Stem-cell findings may affect ’08 vote; breakthrough called ‘amazing’
The reported breakthrough in adult stem-cell research could affect the presidential nomination campaigns in both parties.
“Today’s announcement is just one more indication that our current policy in relying only on adult stem cells is working,” Republican presidential hopeful Fred Thompson said in a statement released by his campaign.
Researchers on Nov. 20 announced that they were able to transform human skin cells into embryonic stem cells, a process that eliminates the destruction of embryos.
Fidelis, a lay-organized Catholic advocacy organization, fired off a statement calling the breakthrough “amazing.”
“It eliminates the perceived ‘need’ to destroy human embryos for research and vindicates President Bush and Catholic Church leaders who called for an ethical approach to scientific research,” Fidelis President Brian Burch said.
Some observers said the discovery could all but eliminate the controversy over the morality of using embryonic stem cells, a process Mr. Bush and others view as the taking of human life.
“Now conservatives who are strongly supportive of scientific research, cures for currently intractable diseases and American competitiveness can raise the banner of stem-cell research without going against their conscience or their base support,” pollster John Zogby said.
Mr. Thompson was the first presidential candidate to comment on the news. The former Tennessee senator said the new findings throw out old arguments that human embryonic stem cells are needed for medical research.
“Using adult stem cells negates the need for cloning embryos to harvest their stem cells,” he said.
“This is a win for pro-life advocates like Governor [Mitt] Romney, who also support advancing research, but in a way that respects life,” said Kevin Madden, a spokesman for the former Massachusetts governor.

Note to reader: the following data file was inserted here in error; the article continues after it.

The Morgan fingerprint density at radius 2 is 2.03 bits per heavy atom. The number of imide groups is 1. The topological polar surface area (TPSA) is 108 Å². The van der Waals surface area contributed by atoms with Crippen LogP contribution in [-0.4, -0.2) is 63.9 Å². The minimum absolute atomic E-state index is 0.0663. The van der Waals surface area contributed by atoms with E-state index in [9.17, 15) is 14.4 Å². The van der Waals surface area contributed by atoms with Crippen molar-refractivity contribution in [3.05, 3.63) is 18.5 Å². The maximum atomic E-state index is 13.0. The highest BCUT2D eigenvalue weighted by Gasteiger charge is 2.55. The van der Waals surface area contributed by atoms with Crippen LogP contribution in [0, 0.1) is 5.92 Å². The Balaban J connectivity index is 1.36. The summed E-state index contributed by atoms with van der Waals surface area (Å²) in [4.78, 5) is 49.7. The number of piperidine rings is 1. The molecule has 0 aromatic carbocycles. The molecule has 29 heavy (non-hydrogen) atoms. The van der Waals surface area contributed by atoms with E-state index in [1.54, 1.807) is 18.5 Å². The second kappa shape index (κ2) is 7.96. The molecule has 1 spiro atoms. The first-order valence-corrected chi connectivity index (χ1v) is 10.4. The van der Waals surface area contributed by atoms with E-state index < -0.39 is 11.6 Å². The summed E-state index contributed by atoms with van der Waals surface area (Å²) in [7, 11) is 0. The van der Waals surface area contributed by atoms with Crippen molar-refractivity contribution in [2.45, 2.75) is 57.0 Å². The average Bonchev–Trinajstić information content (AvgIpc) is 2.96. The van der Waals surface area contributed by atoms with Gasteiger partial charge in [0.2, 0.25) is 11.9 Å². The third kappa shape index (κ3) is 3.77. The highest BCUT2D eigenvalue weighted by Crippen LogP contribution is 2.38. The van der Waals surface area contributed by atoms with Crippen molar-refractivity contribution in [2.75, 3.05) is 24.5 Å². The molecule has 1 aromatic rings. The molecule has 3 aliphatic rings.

The office of Republican presidential hopeful Ron Paul also had a response to a reporter’s question about the stem-cell breakthrough. “From the legislative standpoint, Congressman Paul will continue to oppose federal funding for such research because the federal government has no constitutional authority to fund such research,” said Mr. Paul’s chief of staff, Tom Lizardo.
Most analysts agreed the new findings pull the rug from under the Democrats on a theme they expected to use against Republican candidates who oppose embryonic stem-cell research.
Thompson pollster John McLaughlin said the breakthrough undermines arguments used by Democratic presidential candidates like Sen. Hillary Rodham Clinton and Republicans like Rudolph W. Giuliani.
“It hurts Hillary and the other Democratic candidates because they have been trying to say the pro-life movement is too extreme,” Mr. McLaughlin said. “They have argued that embryonic stem-cell research has produced cures when it hasn’t.”
He said the latest breakthrough shows there is no need for research using embryonic stem cells.
Mr. Giuliani’s campaign told The Washington Times that the former New York mayor would have no response to the breakthrough. Campaign spokesman Maria Comella said that in May, Mr. Giuliani had said he supports embryonic stem-cell research as “long as we’re not creating life in order to destroy it, as long as we’re not having human cloning, and we limit it to that. [. . . ]”
Wendy Wright, president of Concerned Women for America, said, “Once again science is catching up to ethics, proving that the moral way is the soundest scientific choice. Candidates that have stood for ethics to guide science will be vindicated by this, and candidates that want human life to be subjects for scientific research for the socalled greater good of others should be shamed by this.
“This breakthrough can help voters to evaluate candidates on their moral fortitude to lead America,” she said. “Will they do what is right because it is right, or will they do what is politically expedient and treat humans as objects to benefit others?”
Reason to smile. Mitt Romney